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People of the lesser God




Maharashtra was experiencing its worst drought in four decades, with 16 of the 35 districts seriously afflicted and roughly 20 million people affected.


People were forced to travel long distances to find water, or there were water tankers that would stop at nearby junctions to provide water. When the water tankers started supplying water, there would be arguments and fights over who got the water or who got one bucket extra. Chaos ensued. There was no water to drink, let alone bathe with. The underprivileged did not get any water from tankers, even if they were willing to pay. Drought gives the perfect excuse to monopolise the elixir of life, water, and this was done by the tanker mafia.


Access to water became one of the most essential variables in migration, and it remains the most important factor in urban migration. These adversities can bring out the best or the worst in people; in places like Jalna, they brought out the worst.


People would collect water from leaking municipal pipelines to take care of their drinking, cooking, and washing needs. The spray from the leaking water pipe would be considered a bath. Once the pipelines were repaired, they were broken again as there was no other source of water. And these pipes carry water to the cities so the swimming pools, apartment complexes, and privileged activities do not get disturbed. The priorities of the state government seemed a bit misplaced.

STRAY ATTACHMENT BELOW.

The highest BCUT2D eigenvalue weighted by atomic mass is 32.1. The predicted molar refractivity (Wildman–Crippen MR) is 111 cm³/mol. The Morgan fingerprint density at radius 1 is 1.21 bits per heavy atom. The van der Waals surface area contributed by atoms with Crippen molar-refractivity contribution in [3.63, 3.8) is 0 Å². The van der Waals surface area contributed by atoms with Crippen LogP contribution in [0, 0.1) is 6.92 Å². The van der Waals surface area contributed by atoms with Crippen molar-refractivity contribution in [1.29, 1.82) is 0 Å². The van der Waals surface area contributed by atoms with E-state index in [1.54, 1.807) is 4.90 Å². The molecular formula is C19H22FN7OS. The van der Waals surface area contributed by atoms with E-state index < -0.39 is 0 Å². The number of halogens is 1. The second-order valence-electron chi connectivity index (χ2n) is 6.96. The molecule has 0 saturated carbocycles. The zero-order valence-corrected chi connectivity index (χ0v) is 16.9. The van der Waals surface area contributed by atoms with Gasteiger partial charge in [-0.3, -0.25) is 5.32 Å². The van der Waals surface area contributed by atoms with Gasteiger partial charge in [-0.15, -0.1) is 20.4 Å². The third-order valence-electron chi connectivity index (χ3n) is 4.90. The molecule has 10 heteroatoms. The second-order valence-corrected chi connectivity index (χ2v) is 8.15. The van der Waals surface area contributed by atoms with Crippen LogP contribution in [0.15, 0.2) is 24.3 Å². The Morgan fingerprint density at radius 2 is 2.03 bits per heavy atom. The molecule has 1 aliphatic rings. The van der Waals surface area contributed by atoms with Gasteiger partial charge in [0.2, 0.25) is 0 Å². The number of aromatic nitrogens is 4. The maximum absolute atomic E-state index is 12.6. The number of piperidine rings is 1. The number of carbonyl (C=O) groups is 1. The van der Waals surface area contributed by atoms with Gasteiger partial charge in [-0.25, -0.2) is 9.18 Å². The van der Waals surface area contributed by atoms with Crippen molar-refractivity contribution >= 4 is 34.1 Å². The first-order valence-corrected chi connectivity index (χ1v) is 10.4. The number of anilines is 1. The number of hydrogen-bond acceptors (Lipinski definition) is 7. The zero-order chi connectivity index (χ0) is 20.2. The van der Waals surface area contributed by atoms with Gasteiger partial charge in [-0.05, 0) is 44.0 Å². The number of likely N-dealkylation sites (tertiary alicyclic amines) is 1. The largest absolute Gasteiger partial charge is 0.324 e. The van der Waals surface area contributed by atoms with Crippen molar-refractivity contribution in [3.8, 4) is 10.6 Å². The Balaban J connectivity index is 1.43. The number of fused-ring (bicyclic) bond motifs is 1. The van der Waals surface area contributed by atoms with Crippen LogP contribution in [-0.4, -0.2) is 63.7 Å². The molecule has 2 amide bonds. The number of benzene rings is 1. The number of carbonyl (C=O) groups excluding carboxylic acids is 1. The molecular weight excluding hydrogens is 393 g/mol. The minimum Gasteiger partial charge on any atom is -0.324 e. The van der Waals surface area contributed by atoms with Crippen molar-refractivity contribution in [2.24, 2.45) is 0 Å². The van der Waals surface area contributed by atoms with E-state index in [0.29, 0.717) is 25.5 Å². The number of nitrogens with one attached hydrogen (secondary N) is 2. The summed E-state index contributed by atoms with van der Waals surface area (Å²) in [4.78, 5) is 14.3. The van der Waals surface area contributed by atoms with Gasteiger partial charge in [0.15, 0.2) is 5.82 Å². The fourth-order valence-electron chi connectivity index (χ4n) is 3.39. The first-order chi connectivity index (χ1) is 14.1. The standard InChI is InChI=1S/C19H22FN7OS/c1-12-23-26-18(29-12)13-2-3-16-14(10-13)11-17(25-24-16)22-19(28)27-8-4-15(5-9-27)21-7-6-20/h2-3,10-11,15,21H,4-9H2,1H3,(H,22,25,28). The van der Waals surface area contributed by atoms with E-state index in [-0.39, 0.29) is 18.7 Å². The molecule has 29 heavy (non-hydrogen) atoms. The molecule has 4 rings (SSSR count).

According to the National Water Policy, in times of scarcity, water must be first given for drinking, then agriculture, and finally to projects and industries. Agriculture was getting its share, but for a different set of crops, sugarcane, which was not helping the cause,

It is interesting that Maharashtra has the largest number of dams and canals in the country and is the second-highest producer of sugar in the country. Most of the sugar factories and sugarcane farms are situated in drought-prone regions.


Farmers did not have any source of income, either from farming or livestock. They were forced to sell their cattle as they could not afford to buy any fodder, something that was plentiful on their own farms. The drought has forced these farmers to buy fodder.

Drought brings in an entire ecosystem of doom. The farmers did not have enough water to irrigate their lands; another crop failure forced them to drill another bore well and fall prey to the moneylenders from whom they borrowed money at high rates of interest. You’ll surely know what direction the farmer's story is going to take. A calamity.

When a politician was questioned by the farmers as to why there was no water in the dams, his response was, "What should I do? Should I piss in the dams?”. Quite empathetic I must say.


The areas covered included Jalna, Beed, Osmanabad, Aurangabad in Marathwada, parts of Satara, Sangli, Ahmednagar, and Solapur, which provide a good picture of the lives of people in distress who would walk miles to get drinking water, sugarcane fields and sugar factories in arid regions that consume a lot of water, and alcohol industries that use as much water as several villages.



In all of the farmers, government, and tanker mafia tales, we tend to forget our future. The children. They are out to fetch and store water when they must be in school, hoping to learn how to better manage water.


This was totally a man-made disaster, and I say man-made being gender-specific.

Everyone is created equal, and some are more equal than others when it comes to accessing natural resources. These photographs clearly show who are the children of the lesser God and who plays GOD.



The areas that were covered were Jalna, Beed, Osmanabad, Aurangabad in Marathwada, parts of Satara, Sangli, Ahmednagar, and Solapur, which gave us a good picture of the lives of the people in distress who’d walk miles to fetch drinking water, the sugarcane fields and sugar factories that are guzzling the water, and the alcohol plant that requires the same amount of water as several villages.




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